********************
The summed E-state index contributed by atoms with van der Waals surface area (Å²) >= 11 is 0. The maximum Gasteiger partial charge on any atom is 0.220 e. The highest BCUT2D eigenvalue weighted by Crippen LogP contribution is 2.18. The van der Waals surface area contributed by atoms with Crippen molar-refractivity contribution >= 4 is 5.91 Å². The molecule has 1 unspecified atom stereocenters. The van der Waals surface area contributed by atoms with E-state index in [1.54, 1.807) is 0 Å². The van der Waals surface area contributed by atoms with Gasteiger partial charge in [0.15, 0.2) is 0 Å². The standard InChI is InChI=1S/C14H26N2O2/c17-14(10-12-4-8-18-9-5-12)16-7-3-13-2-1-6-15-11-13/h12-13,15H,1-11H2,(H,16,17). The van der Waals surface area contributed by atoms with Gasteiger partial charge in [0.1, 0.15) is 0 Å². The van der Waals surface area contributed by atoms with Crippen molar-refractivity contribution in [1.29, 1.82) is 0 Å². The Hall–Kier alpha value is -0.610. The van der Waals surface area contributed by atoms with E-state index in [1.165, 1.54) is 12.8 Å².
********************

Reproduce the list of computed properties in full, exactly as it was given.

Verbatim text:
The summed E-state index contributed by atoms with van der Waals surface area (Å²) >= 11 is 0. The maximum Gasteiger partial charge on any atom is 0.220 e. The highest BCUT2D eigenvalue weighted by Crippen LogP contribution is 2.18. The van der Waals surface area contributed by atoms with Crippen molar-refractivity contribution >= 4 is 5.91 Å². The molecule has 1 unspecified atom stereocenters. The van der Waals surface area contributed by atoms with E-state index in [1.54, 1.807) is 0 Å². The van der Waals surface area contributed by atoms with Gasteiger partial charge in [0.15, 0.2) is 0 Å². The standard InChI is InChI=1S/C14H26N2O2/c17-14(10-12-4-8-18-9-5-12)16-7-3-13-2-1-6-15-11-13/h12-13,15H,1-11H2,(H,16,17). The van der Waals surface area contributed by atoms with Gasteiger partial charge in [0.1, 0.15) is 0 Å². The van der Waals surface area contributed by atoms with Crippen molar-refractivity contribution in [1.29, 1.82) is 0 Å². The Hall–Kier alpha value is -0.610. The van der Waals surface area contributed by atoms with E-state index in [1.165, 1.54) is 12.8 Å².